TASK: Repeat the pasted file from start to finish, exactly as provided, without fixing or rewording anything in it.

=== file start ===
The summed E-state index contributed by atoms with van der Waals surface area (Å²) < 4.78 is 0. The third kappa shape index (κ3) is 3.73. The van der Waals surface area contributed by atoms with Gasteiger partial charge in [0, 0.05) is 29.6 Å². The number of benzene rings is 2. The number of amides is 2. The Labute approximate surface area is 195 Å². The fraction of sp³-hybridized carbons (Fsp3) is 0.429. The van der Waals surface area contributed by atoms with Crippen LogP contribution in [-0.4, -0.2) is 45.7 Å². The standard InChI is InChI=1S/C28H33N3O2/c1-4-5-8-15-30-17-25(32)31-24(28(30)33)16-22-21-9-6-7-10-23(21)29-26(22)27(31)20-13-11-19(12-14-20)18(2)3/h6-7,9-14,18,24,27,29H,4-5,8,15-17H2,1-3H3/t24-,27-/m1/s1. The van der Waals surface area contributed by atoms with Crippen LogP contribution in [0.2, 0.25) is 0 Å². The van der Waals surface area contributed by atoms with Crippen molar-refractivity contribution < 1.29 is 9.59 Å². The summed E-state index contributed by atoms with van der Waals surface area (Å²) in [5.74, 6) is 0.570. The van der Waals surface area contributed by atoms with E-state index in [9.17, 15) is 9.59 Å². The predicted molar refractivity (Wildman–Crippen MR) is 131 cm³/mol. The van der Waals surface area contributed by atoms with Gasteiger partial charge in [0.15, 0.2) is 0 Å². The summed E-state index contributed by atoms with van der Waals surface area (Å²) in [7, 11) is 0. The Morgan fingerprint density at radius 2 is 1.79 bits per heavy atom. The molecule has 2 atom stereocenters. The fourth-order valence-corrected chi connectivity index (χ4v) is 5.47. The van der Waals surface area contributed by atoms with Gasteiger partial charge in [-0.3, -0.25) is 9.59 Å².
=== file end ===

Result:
The summed E-state index contributed by atoms with van der Waals surface area (Å²) < 4.78 is 0. The third kappa shape index (κ3) is 3.73. The van der Waals surface area contributed by atoms with Gasteiger partial charge in [0, 0.05) is 29.6 Å². The number of benzene rings is 2. The number of amides is 2. The Labute approximate surface area is 195 Å². The fraction of sp³-hybridized carbons (Fsp3) is 0.429. The van der Waals surface area contributed by atoms with Crippen LogP contribution in [-0.4, -0.2) is 45.7 Å². The standard InChI is InChI=1S/C28H33N3O2/c1-4-5-8-15-30-17-25(32)31-24(28(30)33)16-22-21-9-6-7-10-23(21)29-26(22)27(31)20-13-11-19(12-14-20)18(2)3/h6-7,9-14,18,24,27,29H,4-5,8,15-17H2,1-3H3/t24-,27-/m1/s1. The van der Waals surface area contributed by atoms with Crippen LogP contribution in [0.2, 0.25) is 0 Å². The van der Waals surface area contributed by atoms with Crippen molar-refractivity contribution < 1.29 is 9.59 Å². The summed E-state index contributed by atoms with van der Waals surface area (Å²) in [5.74, 6) is 0.570. The van der Waals surface area contributed by atoms with E-state index in [9.17, 15) is 9.59 Å². The predicted molar refractivity (Wildman–Crippen MR) is 131 cm³/mol. The van der Waals surface area contributed by atoms with Gasteiger partial charge in [0.15, 0.2) is 0 Å². The summed E-state index contributed by atoms with van der Waals surface area (Å²) in [7, 11) is 0. The Morgan fingerprint density at radius 2 is 1.79 bits per heavy atom. The molecule has 2 atom stereocenters. The fourth-order valence-corrected chi connectivity index (χ4v) is 5.47. The van der Waals surface area contributed by atoms with Gasteiger partial charge in [-0.3, -0.25) is 9.59 Å².